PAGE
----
To: Akiva Fox, Literary Associate, the Shakespeare Theatre, Washington, D.C.
I was delighted to learn that you have begun asking outside experts to review the plays your company will soon perform, for publication in your company's newsletter. I don't really understand why you chose me for this one, but my essay is below. Please let me know if I can be of any further assistance, particularly in your new job search.
Mrs. Warren's Profession, by George Bernard Shaw, is the most famously controversial, shocking, downright lascivious boring play in history. Although it is about prostitution, it contains no nudity, no profanity and only the most genteel hints about the nature of the activities that prostitution entails.
The fact that this play was banned in Britain in 1898 seems less to do with its contents than with the fact that the custodians of the moral standards of turn-of-the-century England were persons with names like Sir Perciville Wussingham, Lady Plushbotham-Harrumphton and Geoffrey Stammerblush, second Earl of Priggington. (In general, British aristocrats and peers have always been extremely stuffy about sex, until such time as they are discovered deceased in their closets, hanging by a garter, wearing ladies' undergarments and with a poached mackerel in their mouths.)
Apparently, the central objection to this play was that it seemed to violate an unwritten literary convention of the time, which was that you could write about pimps and harlots and whatnot only so long as you made it clear they were loathsome deviants who would roast in hell for seducing their unsuspecting, otherwise virtuous clientele (a clientele that comprised, near as I can tell, all adult British males younger than 80). This sort of unwritten literary convention may seem quaint today, but such subtle rules are still practiced. For example, American journalists know they can write about the tea party, but only if it is presented as a serious ideological movement instead of as a posse of ignoramuses carrying misspelled signs.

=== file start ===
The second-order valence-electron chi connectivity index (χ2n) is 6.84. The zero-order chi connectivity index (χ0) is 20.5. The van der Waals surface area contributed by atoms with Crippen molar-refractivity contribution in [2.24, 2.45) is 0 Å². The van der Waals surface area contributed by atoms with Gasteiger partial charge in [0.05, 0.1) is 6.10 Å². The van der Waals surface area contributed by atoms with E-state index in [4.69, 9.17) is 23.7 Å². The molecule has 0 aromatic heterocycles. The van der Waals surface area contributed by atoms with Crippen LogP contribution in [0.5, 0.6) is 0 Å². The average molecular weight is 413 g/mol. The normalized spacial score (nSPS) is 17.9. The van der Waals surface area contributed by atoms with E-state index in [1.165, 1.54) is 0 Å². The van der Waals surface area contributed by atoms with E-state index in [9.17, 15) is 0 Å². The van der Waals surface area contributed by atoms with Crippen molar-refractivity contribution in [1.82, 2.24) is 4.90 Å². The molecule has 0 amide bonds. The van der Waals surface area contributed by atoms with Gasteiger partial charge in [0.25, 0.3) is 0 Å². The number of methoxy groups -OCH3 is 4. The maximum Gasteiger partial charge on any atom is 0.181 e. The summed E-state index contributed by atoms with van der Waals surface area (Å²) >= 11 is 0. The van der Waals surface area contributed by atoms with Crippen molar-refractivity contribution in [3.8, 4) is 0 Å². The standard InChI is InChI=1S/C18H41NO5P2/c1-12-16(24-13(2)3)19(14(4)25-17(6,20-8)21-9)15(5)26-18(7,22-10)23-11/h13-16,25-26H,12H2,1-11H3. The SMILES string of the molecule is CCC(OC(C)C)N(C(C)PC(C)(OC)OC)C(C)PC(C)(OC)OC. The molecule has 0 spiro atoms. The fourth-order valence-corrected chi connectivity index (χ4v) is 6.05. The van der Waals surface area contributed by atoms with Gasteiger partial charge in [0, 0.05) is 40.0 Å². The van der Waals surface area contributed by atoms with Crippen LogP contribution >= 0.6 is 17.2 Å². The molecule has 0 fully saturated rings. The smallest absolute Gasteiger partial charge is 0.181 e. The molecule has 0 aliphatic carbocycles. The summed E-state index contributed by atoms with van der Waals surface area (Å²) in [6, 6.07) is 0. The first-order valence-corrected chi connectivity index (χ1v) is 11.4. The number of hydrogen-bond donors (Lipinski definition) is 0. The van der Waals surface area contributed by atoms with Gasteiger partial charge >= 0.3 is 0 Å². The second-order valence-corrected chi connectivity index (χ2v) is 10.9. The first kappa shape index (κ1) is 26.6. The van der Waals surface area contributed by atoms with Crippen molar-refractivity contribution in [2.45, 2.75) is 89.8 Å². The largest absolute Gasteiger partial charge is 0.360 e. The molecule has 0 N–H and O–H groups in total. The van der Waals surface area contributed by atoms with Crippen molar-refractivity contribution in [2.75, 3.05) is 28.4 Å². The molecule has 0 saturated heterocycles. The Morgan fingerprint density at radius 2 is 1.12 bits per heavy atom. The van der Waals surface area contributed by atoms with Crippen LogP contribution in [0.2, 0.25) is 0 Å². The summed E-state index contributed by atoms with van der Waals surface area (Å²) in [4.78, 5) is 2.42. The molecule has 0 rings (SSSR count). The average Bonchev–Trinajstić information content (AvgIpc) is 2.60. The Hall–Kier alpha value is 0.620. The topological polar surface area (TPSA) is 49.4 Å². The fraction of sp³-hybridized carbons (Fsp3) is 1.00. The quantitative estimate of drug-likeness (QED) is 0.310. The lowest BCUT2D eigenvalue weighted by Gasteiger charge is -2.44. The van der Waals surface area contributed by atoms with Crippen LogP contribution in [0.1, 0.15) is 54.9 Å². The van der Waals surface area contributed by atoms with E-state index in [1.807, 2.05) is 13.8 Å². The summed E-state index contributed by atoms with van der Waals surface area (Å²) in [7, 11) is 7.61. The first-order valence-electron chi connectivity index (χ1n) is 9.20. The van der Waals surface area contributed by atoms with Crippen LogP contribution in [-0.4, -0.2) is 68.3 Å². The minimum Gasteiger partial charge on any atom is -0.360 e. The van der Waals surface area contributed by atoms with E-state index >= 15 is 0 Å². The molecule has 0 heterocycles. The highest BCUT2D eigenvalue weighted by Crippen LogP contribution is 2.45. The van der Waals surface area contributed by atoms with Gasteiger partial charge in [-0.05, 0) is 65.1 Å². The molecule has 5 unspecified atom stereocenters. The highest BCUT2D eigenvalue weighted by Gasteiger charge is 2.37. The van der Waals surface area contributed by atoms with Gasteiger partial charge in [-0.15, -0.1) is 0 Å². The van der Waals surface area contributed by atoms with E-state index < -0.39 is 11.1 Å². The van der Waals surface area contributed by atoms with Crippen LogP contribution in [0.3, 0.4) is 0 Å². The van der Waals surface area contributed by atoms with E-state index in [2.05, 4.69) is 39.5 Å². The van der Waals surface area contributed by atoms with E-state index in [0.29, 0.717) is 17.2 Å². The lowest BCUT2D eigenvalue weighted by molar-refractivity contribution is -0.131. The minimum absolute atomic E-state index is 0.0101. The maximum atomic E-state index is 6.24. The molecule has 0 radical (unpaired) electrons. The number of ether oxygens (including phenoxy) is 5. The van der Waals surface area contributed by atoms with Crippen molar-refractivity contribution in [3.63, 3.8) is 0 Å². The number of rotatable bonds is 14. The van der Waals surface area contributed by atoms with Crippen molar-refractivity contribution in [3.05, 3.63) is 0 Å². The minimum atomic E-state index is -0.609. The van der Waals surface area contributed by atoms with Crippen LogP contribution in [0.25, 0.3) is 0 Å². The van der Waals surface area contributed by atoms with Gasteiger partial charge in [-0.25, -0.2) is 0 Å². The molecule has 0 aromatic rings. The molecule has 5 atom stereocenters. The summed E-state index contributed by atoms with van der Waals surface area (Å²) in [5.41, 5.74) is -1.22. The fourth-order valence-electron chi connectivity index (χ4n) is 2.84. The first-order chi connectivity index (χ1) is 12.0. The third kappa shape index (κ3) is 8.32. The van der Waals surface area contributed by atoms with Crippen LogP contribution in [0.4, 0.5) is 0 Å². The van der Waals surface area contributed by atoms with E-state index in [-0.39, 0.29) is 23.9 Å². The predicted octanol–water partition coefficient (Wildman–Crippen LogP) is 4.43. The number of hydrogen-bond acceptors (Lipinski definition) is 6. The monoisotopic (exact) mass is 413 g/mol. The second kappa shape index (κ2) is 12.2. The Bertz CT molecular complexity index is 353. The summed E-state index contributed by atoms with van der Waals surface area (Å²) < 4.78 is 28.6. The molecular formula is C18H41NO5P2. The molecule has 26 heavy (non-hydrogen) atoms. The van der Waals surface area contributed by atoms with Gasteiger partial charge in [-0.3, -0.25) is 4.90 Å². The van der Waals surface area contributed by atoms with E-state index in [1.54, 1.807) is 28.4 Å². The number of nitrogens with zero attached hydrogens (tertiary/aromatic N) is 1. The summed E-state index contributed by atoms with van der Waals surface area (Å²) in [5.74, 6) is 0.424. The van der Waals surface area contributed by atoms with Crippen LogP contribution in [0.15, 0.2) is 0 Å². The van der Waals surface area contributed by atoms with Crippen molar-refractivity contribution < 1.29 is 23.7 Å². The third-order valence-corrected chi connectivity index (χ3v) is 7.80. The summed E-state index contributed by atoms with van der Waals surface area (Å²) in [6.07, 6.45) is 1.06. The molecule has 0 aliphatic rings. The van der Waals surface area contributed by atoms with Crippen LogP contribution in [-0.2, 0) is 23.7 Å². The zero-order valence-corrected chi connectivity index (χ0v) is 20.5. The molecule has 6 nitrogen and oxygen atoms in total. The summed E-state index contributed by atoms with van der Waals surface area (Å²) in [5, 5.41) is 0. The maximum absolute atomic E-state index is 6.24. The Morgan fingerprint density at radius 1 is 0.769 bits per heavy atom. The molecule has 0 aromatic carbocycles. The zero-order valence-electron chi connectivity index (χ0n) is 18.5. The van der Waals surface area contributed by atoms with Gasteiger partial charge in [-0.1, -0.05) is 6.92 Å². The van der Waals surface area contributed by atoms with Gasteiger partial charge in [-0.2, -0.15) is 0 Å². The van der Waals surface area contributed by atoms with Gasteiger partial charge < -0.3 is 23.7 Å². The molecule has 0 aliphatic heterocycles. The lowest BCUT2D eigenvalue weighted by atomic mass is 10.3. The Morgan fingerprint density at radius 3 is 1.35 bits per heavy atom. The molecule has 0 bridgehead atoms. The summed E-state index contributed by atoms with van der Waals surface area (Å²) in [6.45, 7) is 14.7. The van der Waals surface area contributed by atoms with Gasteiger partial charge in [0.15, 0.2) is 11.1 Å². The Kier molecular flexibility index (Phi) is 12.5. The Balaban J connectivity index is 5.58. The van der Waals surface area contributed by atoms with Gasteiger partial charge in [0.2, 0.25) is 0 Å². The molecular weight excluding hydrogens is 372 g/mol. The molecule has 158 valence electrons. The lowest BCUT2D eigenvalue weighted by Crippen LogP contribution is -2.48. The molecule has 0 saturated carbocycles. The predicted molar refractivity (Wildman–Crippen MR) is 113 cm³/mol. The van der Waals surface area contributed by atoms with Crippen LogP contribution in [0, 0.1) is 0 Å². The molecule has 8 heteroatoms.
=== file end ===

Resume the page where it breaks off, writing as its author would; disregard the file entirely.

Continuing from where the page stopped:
But I digress!
Shaw evidently ran into trouble because he portrays Mrs. Kitty Warren — who runs a chain of bordellos — as an interesting, even admirable woman driven to her profession by financial need. Miss Kitty is trying to make a better life for her daughter, Vivie, a college-educated sophisticate who had been unaware of the nature of her mother's business. When Vivie finds out, she is so angry and so overwhelmed by the moral ambiguity of her circumstances — she is considered a lady but owes her refinement to the proceeds of this wicked and unseemly business — that she rips off her clothes and defiantly parades naked before her mother's gentleman callers.
Just kidding! That sort of indecorous if intriguing behavior would never do! Instead, Vivie responds by engaging in several indignant dialogues that forthrightly discuss her mother's occupation, but only to the extent that it is never overtly mentioned.
The playwright's final sin, in the eyes of contemporaries, was that Mrs. Warren does not die — death being the only morally acceptable denouement for a person of such debased character. (Here again, we find a parallel to modern cinema, and other unwritten rules: Only attractive people ever get naked; all religious people are hiding deep moral flaws; leaping in the air at the last moment will prevent you from dying in an explosion.)
Finally, I don't mean to suggest that Mrs. Warren's Profession is a bad, boring play; it is, in fact, a good, boring play, a milestone in proto-feminist literature. It lays bare society's appallingly timeless tendency to victimize, trivialize and objectify women. You should definitely go see it. I plan to. I hear the actor playing Vivie is hot.
Gene Weingarten can be reached at firstname.lastname@example.org. You can chat with him online at noon Tuesday at www.washingtonpost.com.